Founded in 1892 and opened in 1898, the Valentine Museum was the legacy of Mann S. Valentine II who made his collections available to the state and city in order to “preserve and accumulate objects of archaeology, anthropology, and other kindred art and to effect the publication of literary, historical, and scientific papers.” In 1941, the Board of Trustees added to the name of the Museum to the subtitle, “the Museum of the Life and History of Richmond.” Its collections have provided and will continue to provide primary source materials for interpreting the history of Richmond and Virginia.
The Valentine has been an important part of Richmond’s cultural landscape for over 100 years. As a result, it holds a special place in the hearts of many native Richmonders.
My involvement in the Valentine springs from my grandparents love of and dedication to the institution. As Board members and volunteers, they exposed two subsequent generations to many aspects of the institution’s operations from the collections and exhibitions, to Sally Bell's Kitchen and the Valentine Store. They instilled in us the importance of preserving and interpreting local history to the overall strength of a community.
Whereas native Richmonders have a fondness for the Valentine, a challenge for governance is involving non-natives in the mission of the institution. In addition, engaging fast growing minority populations and younger generations in the institution is a continuing challenge.
A recently completed strategic planning process is proactively addressing these challenges head-on, which I am confident will steer the institution to relevance and leadership for future generations.
The Valentine has the largest and most comprehensive
collection of primary source material for interpreting the life and history of
Richmond. The collection of objects aids in the understanding of Richmond
history and relates to the city’s different populations and regions. The collection encompasses over 1.7 million
photograph, prints, manuscripts, ephemera, furniture, industrial artifacts,
costumes, textiles, decorative and fine arts, as well as the 1812 Wickham House
and the Edward V. Valentine Sculpture Studio. Preservation for future
generations and use of the collection for in-house and online exhibitions,
programs and researchers (residents, scholars, students) is a service and
benefit offered by the Valentine to the community. Public access to the
collection is through an online database or scheduled research appointments on
subjects related to Richmond as well as other broad topics related to southern
and urban history.
Successes for the collection include acquisition of
archival, photographic and three-dimensional materials documenting 20th and 21st century Richmond topics with accompanying resources to
manage their preservation, care and use; improved access to the collection
through increased release of collection material through online database;
additional research hours for onsite collection access; and expanded collection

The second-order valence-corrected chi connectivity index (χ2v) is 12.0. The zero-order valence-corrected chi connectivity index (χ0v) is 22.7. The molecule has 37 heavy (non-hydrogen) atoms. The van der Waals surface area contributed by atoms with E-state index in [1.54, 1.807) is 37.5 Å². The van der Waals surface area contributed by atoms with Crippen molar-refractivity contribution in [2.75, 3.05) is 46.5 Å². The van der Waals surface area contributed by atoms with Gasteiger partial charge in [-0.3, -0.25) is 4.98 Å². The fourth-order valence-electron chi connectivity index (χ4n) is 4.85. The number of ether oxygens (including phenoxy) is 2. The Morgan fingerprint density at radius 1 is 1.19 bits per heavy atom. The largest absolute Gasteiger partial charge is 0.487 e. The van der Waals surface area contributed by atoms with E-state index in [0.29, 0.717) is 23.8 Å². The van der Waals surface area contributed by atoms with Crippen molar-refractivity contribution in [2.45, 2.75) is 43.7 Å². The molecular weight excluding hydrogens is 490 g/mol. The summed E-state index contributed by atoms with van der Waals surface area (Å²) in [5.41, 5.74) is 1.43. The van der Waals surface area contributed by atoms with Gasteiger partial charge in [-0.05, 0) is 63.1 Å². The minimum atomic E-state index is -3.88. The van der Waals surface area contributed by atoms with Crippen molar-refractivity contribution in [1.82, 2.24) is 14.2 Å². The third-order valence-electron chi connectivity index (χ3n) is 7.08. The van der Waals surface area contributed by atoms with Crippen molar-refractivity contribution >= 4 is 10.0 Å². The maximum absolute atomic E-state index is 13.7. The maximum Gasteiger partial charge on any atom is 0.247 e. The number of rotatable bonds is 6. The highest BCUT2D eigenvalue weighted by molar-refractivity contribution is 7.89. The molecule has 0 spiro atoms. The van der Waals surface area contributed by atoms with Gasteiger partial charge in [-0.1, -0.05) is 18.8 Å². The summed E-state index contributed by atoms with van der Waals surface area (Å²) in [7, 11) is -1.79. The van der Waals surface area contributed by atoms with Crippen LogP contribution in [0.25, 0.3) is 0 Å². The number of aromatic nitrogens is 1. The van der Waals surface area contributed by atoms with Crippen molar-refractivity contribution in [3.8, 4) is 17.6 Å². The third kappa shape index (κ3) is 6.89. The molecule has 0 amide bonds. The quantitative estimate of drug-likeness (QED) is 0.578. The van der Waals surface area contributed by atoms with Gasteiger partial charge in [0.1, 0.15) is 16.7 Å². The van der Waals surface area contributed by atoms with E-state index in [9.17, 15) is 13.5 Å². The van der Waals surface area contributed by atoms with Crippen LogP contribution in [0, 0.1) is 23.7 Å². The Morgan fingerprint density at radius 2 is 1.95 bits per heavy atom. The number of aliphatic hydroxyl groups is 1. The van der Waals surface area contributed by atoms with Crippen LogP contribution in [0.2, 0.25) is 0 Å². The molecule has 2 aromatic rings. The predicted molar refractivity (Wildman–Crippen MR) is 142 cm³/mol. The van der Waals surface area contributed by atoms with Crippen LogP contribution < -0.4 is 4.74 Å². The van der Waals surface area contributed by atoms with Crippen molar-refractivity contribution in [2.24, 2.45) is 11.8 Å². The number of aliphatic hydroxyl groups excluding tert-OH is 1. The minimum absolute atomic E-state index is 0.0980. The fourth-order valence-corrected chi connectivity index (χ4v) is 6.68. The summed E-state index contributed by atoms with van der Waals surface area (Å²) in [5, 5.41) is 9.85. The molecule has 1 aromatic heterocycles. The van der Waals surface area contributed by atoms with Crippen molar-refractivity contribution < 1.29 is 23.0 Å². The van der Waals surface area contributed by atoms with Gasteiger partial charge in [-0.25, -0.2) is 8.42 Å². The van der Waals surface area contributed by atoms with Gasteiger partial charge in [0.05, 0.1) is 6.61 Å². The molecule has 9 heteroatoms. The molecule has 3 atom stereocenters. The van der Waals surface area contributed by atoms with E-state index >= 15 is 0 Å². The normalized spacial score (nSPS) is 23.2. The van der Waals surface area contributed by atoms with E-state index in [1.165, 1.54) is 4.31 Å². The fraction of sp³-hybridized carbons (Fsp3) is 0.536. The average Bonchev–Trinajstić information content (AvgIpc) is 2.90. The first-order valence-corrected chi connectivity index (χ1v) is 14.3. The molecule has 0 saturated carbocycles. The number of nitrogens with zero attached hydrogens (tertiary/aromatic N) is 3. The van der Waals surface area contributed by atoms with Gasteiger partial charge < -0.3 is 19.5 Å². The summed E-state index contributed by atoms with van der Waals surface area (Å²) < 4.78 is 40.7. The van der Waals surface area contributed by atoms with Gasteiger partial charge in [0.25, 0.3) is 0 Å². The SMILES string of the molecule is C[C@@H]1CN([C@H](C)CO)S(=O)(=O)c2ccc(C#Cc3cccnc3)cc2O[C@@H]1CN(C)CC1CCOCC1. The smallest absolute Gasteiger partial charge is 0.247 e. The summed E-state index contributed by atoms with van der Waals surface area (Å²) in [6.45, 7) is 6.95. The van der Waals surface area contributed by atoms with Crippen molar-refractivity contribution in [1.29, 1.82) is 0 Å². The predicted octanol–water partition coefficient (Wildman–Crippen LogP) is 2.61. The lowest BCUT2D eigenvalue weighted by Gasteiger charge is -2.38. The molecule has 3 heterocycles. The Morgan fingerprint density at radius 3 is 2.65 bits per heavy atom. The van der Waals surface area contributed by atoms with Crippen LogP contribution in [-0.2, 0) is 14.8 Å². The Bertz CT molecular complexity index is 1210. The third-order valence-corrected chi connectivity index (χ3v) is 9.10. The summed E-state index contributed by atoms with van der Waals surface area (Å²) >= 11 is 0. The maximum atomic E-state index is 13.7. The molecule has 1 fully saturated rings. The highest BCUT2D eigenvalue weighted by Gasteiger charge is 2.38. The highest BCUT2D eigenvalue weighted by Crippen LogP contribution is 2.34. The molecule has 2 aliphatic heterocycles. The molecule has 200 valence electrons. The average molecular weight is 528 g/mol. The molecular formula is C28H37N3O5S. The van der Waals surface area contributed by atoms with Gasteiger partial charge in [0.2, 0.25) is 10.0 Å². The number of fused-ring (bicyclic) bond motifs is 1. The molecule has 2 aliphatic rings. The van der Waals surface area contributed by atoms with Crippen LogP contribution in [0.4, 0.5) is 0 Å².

holdings on Richmond topics of high research value.
The long-term success is the use of the collection as a tool
to aid in achieving greater historical literacy among adults and students.
Through the use of current holdings and the acquisition of new collection
materials for exhibitions and adult, youth and school programs, the community
can become more engaged in their community by learning about its past. Use of the collection for research in
scholarly publications and media productions will place Richmond within the
context of our national story.
Experiencing Richmond history within the context of our
state and national story is the goal of The Valentine’s exhibition
program. The Valentine uses its comprehensive collection to develop
long-term, changing and traveling exhibitions on Richmond’s history. The core exhibition, This Is Richmond, Virginia, offers an overview of the city’s history conveyed through artifacts that tell stories supporting five themes that communicate the community's larger history, while changing galleries offer temporary exhibitions topics such as Edith Shelton's Richmond and A Chicken in Every Plot. Programming for youth
and adults accompanies exhibitions, and school programs utilize galleries and
artifacts for learning opportunities. Future exhibitions will continue to draw
on contemporary themes and the extensive array of artifacts in the collection
that illustrate Richmond’s history.
Successes include increased new and repeat visitation to the
History Center both for exhibitions and associated programming, as well as
donation of artifacts to the collection related
to the history of Richmond.
Long-term successes include increased historical literacy
among adults and students, increased awareness that knowledge of Richmond’s
history can inform decisions made today, growth of collection related to
contemporary topics and the city’s diverse population to be used in future
exhibitions and programming, and increased attendance at exhibitions and
Indirect Public Support HelpIndirect public support represents revenue received through solicitation campaigns. This includes funding United Way and other federated fundraising organizations, but does not include donor designated contributions.
Earned Revenue HelpEarned revenue represents income generated in direct exchange for a product or service.Earned income includes income from government contracts.
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